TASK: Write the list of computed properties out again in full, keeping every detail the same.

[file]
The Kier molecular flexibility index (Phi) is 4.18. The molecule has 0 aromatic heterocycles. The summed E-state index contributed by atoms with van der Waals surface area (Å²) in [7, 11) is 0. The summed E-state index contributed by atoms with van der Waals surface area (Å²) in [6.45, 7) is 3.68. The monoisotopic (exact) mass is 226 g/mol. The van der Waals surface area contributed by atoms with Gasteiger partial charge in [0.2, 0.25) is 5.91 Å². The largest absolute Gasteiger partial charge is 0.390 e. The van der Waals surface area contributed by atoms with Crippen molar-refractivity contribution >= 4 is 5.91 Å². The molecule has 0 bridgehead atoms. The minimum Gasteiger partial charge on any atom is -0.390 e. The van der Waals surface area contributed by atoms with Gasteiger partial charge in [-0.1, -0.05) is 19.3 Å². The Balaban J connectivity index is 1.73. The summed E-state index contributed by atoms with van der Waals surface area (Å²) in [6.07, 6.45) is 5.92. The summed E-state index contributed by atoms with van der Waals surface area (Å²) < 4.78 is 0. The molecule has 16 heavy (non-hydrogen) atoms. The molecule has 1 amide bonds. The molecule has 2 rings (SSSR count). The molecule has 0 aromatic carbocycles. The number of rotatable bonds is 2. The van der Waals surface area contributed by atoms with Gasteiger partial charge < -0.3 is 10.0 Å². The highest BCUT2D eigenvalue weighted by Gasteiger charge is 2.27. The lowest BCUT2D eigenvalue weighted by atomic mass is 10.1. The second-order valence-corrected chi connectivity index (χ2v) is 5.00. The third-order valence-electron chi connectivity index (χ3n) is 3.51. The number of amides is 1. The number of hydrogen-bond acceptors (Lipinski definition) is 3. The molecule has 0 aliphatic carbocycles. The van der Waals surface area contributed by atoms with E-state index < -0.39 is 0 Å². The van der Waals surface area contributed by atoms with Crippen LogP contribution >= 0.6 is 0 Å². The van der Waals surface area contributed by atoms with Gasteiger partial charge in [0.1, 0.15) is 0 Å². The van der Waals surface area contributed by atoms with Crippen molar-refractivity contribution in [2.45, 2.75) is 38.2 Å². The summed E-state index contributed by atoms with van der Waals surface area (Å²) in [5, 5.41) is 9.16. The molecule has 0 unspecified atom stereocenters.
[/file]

The Kier molecular flexibility index (Phi) is 4.18. The molecule has 0 aromatic heterocycles. The summed E-state index contributed by atoms with van der Waals surface area (Å²) in [7, 11) is 0. The summed E-state index contributed by atoms with van der Waals surface area (Å²) in [6.45, 7) is 3.68. The monoisotopic (exact) mass is 226 g/mol. The van der Waals surface area contributed by atoms with Gasteiger partial charge in [0.2, 0.25) is 5.91 Å². The largest absolute Gasteiger partial charge is 0.390 e. The van der Waals surface area contributed by atoms with Crippen molar-refractivity contribution >= 4 is 5.91 Å². The molecule has 0 bridgehead atoms. The minimum Gasteiger partial charge on any atom is -0.390 e. The van der Waals surface area contributed by atoms with Gasteiger partial charge in [-0.1, -0.05) is 19.3 Å². The Balaban J connectivity index is 1.73. The summed E-state index contributed by atoms with van der Waals surface area (Å²) in [6.07, 6.45) is 5.92. The summed E-state index contributed by atoms with van der Waals surface area (Å²) < 4.78 is 0. The molecule has 16 heavy (non-hydrogen) atoms. The molecule has 1 amide bonds. The molecule has 2 rings (SSSR count). The molecule has 0 aromatic carbocycles. The number of rotatable bonds is 2. The van der Waals surface area contributed by atoms with Gasteiger partial charge < -0.3 is 10.0 Å². The highest BCUT2D eigenvalue weighted by Gasteiger charge is 2.27. The lowest BCUT2D eigenvalue weighted by atomic mass is 10.1. The second-order valence-corrected chi connectivity index (χ2v) is 5.00. The third-order valence-electron chi connectivity index (χ3n) is 3.51. The number of amides is 1. The number of hydrogen-bond acceptors (Lipinski definition) is 3. The molecule has 0 aliphatic carbocycles. The van der Waals surface area contributed by atoms with E-state index < -0.39 is 0 Å². The van der Waals surface area contributed by atoms with Crippen LogP contribution >= 0.6 is 0 Å². The van der Waals surface area contributed by atoms with Gasteiger partial charge in [0.1, 0.15) is 0 Å². The van der Waals surface area contributed by atoms with Crippen molar-refractivity contribution in [2.45, 2.75) is 38.2 Å². The summed E-state index contributed by atoms with van der Waals surface area (Å²) in [5, 5.41) is 9.16. The molecule has 0 unspecified atom stereocenters.